The suppleness that creates such durability also leads to a vulnerability that is characterized by our subjective nature, which is limiting in its penchant for simplifying complex matters. Since the human mind is built for the fundamental purpose of troubleshooting problems that, in the most basic sense, threaten our survival, analytical skills often become secondary to the primary function of simplification. The brain confronts matters in the most efficient manner possible; so much so that it often becomes counterintuitive to undergo analysis which extends beyond the simplest explanation, even if that explanation is suspect. It is in this inherent method where dogma is born. However, the process of edification has the power to overcome innate tendencies towards reductionism. If we are to present education as a “humanist and liberating praxis” which “posits as fundamental that the people subjected to domination must fight for their emancipation,” then this predisposition towards apathy – which is intensified through systems of coercive, disconnected, and hierarchical instruction – must be challenged with pedagogy that is cooperative, critical, and collaborative. The shedding of dogma is a key development in this application.
John Dewey once warned that, “Any movement that acts in terms of an ‘ism becomes so involved in reaction against other ‘isms that it is unwittingly controlled by them.” The result of this hyper-focus on opposing views creates ideas that are formed in reaction to other ‘isms “instead of by a comprehensive, constructive survey of actual needs, problems and possibilities.” Our “banking” system of education which focuses on the memorization of narratives and which “achieves neither true knowledge nor true culture,” consequently shapes minds that are susceptible to such reactionary thought. Because of this, the broad stigmatization of “Socratic questioning” that stems from our utilitarian nature has made the simple act of thinking quasi-revolutionary in itself.
The most obvious deterioration is related to an abandonment of critical thinking. Ironically, the arrival of a technologically-advanced, information-based society has paralleled a pedagogical culture that is enamored with the mundane nature and meaningless pursuit of encyclopedic knowledge. This corollary development is the result of a neoliberalized trifecta of corporate education models, standardization, and a total reliance on the narrative/lecture-based “banking” approach to schooling. Freire tells us:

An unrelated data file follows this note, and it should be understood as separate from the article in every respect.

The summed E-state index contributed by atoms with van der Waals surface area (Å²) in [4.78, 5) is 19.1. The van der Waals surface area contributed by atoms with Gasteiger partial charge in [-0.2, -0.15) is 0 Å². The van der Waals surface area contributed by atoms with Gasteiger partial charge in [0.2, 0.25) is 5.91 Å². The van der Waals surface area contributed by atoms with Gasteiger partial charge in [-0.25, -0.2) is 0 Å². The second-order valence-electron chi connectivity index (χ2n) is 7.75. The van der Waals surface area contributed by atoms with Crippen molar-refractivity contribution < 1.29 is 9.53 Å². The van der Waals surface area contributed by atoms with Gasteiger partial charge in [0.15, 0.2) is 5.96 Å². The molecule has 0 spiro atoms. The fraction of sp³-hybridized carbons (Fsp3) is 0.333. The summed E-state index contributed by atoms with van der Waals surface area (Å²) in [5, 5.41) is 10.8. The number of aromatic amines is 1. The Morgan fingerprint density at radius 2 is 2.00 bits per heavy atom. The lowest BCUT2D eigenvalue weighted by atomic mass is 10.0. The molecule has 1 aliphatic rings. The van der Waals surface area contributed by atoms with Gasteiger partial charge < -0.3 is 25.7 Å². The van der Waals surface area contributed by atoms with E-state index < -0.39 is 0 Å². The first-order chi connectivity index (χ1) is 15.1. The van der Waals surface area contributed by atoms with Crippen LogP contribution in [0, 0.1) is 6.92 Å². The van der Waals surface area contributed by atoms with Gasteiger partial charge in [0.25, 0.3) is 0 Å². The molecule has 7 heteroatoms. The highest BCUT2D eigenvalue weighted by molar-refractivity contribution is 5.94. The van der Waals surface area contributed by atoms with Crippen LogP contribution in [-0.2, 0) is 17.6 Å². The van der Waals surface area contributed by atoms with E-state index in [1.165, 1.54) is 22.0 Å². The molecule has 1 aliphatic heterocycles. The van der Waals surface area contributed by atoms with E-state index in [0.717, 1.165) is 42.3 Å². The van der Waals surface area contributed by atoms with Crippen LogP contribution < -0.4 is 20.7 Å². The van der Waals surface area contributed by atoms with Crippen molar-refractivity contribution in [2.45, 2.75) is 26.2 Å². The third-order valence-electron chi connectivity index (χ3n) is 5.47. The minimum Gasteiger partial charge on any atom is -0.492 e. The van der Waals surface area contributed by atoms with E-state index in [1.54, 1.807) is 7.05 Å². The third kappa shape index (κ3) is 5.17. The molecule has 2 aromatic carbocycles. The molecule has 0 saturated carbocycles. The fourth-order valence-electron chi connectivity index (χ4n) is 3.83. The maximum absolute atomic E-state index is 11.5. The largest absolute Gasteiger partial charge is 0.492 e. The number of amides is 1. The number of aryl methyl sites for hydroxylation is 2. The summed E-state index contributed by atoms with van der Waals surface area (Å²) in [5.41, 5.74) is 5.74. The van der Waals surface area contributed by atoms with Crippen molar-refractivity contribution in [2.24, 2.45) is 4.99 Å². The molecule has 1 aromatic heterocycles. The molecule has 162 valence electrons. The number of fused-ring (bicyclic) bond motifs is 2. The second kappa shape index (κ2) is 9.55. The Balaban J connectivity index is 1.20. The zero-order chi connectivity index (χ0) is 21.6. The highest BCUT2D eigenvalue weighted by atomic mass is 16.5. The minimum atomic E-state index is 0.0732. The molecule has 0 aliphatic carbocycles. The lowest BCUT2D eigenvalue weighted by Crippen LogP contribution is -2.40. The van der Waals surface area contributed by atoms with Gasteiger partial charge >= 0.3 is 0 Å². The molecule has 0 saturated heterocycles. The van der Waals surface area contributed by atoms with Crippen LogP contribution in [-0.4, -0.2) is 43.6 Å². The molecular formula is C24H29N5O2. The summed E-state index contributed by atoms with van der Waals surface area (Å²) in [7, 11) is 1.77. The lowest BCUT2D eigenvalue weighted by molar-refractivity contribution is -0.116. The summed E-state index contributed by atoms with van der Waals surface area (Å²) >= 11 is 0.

“A careful analysis of the teacher-student relationship at any level, inside or outside the school, reveals its fundamentally narrative character. This relationship involves a narrating Subject (the teacher) and patient listening objects (the students). The contents, whether values or empirical dimensions of reality, tend in the process of being narrated to become lifeless and petrified. Education is suffering from narration sickness.” 
In a corporate-dominated society where human beings are only valuable in a dehumanized state (as workers and consumers), intellectualism has given way to task-mastering. Responsible thought has been replaced by a demand for quick and unrelenting decision-making. Critical thinking and thorough analysis are relegated as a sign of weakness in a society that rewards those who develop speedy conclusions, regardless of accuracy, truth or consequences. The state of our education system -increased privatization, the implementation of standardization and “common core” models, and a gradual rejection of humanities – reflects this. If education is to realize its fundamental role as “pedagogy of possibility,” we must not only redirect our current path, but also steer it towards an increasingly critical and collaborative nature which empowers students through reciprocal interactions and ownership of the learning process.
 Paulo Freire. Pedagogy of the Oppressed. New York: Continuum Books, 1993. Accessed onhttp://www2.webster.edu/~corbetre/philosophy/education/freire/freire-2.html